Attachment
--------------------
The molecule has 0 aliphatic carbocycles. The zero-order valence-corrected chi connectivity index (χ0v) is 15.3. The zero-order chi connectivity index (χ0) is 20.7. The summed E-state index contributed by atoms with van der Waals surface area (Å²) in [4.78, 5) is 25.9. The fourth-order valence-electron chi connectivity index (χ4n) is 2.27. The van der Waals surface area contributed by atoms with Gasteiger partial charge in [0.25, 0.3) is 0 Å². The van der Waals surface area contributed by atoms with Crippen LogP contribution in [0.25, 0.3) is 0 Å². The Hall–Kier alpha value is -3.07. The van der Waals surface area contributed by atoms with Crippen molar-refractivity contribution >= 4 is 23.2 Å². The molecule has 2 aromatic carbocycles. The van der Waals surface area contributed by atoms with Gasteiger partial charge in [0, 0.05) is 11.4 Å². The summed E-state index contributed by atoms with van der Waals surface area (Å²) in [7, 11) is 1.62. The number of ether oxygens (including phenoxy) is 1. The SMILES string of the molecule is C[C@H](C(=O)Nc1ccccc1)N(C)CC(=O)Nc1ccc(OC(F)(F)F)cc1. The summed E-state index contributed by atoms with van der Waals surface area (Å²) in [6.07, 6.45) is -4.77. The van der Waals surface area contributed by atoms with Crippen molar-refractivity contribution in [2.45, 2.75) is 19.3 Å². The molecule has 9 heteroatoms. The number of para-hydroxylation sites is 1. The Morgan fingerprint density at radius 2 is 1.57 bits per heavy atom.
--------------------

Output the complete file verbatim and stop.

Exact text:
The molecule has 0 aliphatic carbocycles. The zero-order valence-corrected chi connectivity index (χ0v) is 15.3. The zero-order chi connectivity index (χ0) is 20.7. The summed E-state index contributed by atoms with van der Waals surface area (Å²) in [4.78, 5) is 25.9. The fourth-order valence-electron chi connectivity index (χ4n) is 2.27. The van der Waals surface area contributed by atoms with Gasteiger partial charge in [0.25, 0.3) is 0 Å². The van der Waals surface area contributed by atoms with Crippen LogP contribution in [0.25, 0.3) is 0 Å². The Hall–Kier alpha value is -3.07. The van der Waals surface area contributed by atoms with Crippen molar-refractivity contribution >= 4 is 23.2 Å². The molecule has 2 aromatic carbocycles. The van der Waals surface area contributed by atoms with Gasteiger partial charge in [0, 0.05) is 11.4 Å². The summed E-state index contributed by atoms with van der Waals surface area (Å²) in [7, 11) is 1.62. The number of ether oxygens (including phenoxy) is 1. The SMILES string of the molecule is C[C@H](C(=O)Nc1ccccc1)N(C)CC(=O)Nc1ccc(OC(F)(F)F)cc1. The summed E-state index contributed by atoms with van der Waals surface area (Å²) in [6.07, 6.45) is -4.77. The van der Waals surface area contributed by atoms with Crippen molar-refractivity contribution in [2.45, 2.75) is 19.3 Å². The molecule has 9 heteroatoms. The number of para-hydroxylation sites is 1. The Morgan fingerprint density at radius 2 is 1.57 bits per heavy atom.